Posted by: jeannineatkins | November 21, 2008

Reading Katherine Paterson’s Bridge to Terabithia

One student said that ever since she first read Bridge to Terabithia, she rereads the novel bracing herself, wondering will that awful thing happen here, or now, or here, or now? I feel for her, but my own experience is finding more and more about imagination, family, friendship, gender, and class. Krystal said it’s not the tragedy that’s so important, but what comes before and after. Jack noted that “those who are not children,” which I guess would be us, often have a hard time speaking of death to children because they have a hard time with it themselves, and assume for children the conversation will be even harder. Not necessarily, many agreed, seeing children as more resilient than fragile.

Myra spoke about the beauty of friendship as way for two people to bring out what’s been hidden in each other. Chelsea brought out the way this novel makes imagination more explicit than in The Lion, the Witch, and the Wardrobe. In Bridge to Terabithia, the second world is clearly created by the children, and thus one like any reader may create. Jesse builds the bridge in the title with a real hammer and real nails.

One of my favorite stories Katherine Paterson has told about herself is how her mother once asked when she was going to write about the time in first grade when she didn’t get any valentines.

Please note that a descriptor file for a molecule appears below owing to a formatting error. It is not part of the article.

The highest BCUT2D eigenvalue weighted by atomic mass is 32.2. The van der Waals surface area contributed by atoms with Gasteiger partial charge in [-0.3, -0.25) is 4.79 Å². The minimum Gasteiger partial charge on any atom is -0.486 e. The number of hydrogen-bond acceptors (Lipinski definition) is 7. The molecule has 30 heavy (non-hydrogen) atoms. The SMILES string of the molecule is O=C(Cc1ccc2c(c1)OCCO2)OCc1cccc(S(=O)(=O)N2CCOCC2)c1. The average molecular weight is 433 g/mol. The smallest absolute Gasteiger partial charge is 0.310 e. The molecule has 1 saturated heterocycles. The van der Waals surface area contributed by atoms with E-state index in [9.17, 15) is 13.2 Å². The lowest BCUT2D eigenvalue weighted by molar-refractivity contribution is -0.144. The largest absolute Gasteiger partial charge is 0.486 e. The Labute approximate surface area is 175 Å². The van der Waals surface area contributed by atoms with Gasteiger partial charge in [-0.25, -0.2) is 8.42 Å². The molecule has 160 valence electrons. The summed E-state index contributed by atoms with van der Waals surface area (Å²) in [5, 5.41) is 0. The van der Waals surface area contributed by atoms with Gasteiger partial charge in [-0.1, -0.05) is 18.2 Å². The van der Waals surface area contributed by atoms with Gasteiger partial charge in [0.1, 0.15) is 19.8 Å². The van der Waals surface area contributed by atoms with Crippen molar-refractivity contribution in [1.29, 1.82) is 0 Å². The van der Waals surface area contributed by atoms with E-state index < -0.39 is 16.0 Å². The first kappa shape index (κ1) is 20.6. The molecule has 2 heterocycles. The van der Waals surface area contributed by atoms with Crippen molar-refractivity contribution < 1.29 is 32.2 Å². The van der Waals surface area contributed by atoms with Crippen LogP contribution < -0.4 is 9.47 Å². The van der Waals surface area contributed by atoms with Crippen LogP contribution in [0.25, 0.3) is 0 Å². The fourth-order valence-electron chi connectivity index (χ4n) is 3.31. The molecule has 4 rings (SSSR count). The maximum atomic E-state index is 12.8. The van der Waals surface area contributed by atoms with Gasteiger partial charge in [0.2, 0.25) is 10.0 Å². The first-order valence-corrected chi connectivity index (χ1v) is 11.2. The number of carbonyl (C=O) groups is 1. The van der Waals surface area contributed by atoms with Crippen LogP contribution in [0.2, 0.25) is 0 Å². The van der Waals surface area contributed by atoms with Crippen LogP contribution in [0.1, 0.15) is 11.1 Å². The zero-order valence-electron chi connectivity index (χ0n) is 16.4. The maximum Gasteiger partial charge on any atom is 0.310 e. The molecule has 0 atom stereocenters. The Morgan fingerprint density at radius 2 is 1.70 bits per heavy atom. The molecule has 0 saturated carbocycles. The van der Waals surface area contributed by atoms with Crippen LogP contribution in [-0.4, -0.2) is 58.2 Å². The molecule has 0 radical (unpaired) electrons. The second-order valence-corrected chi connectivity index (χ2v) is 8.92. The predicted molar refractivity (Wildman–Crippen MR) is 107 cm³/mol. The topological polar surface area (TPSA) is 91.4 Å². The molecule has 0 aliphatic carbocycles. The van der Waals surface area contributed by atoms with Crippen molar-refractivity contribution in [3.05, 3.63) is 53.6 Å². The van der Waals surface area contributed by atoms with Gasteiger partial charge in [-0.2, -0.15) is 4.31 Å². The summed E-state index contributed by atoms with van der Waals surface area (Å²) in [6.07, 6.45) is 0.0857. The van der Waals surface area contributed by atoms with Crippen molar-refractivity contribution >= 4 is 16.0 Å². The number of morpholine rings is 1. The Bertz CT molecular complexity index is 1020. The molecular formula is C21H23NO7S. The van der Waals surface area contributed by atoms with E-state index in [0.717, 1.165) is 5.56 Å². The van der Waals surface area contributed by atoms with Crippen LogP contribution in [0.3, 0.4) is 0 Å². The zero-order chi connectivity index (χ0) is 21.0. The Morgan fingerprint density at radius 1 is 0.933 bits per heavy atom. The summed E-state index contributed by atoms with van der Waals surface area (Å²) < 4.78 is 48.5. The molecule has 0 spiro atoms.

And she replied, “Why mother, all my books are about that time.”

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Responses

  1. I heard Katherine Paterson speak once. She said that when she first gave “Bridge” to her editor, the editor asked her whether this was a book about death or about friendship. That answer would guide her revisions. KP said, friendship.


  2. One of my favorite stories Katherine Paterson has told about herself is how her mother once asked when she was going to write about the time in first grade when she didn’t get any valentines.
    And she replied, “Why mother, all my books are about that time.”

    Yeah. It’s not the events we use, it’s the emotions.

  3. I hadn’t heard that story about Katherine Paterson, but I can see it in her writing. She’s such a thoughtful and interesting person, and I adore her writing (though Bridge to T. isn’t my favorite of hers.)

  4. Oh, that’s fascinating. Thank you, Jenn!

  5. It’s good to be reminded….

  6. I think Bridge to T IS my favorite, though there’s a lot of others I like and admire. And her essays are so inspiring.

  7. I love Katherine Paterson’s reply. Too funny!
    I heard her speak in NYC last year at the SCBWI conference–wow. When she described the genesis of Bridge, there was hardly a dry eye in my row.

  8. Oh, yeah, I just put my hand on Bridge and the tears almost start coming. It is an honor to hear her speak — but I wish I’d been there with you!
    Have a wonderful Thanksgiving, Laura.


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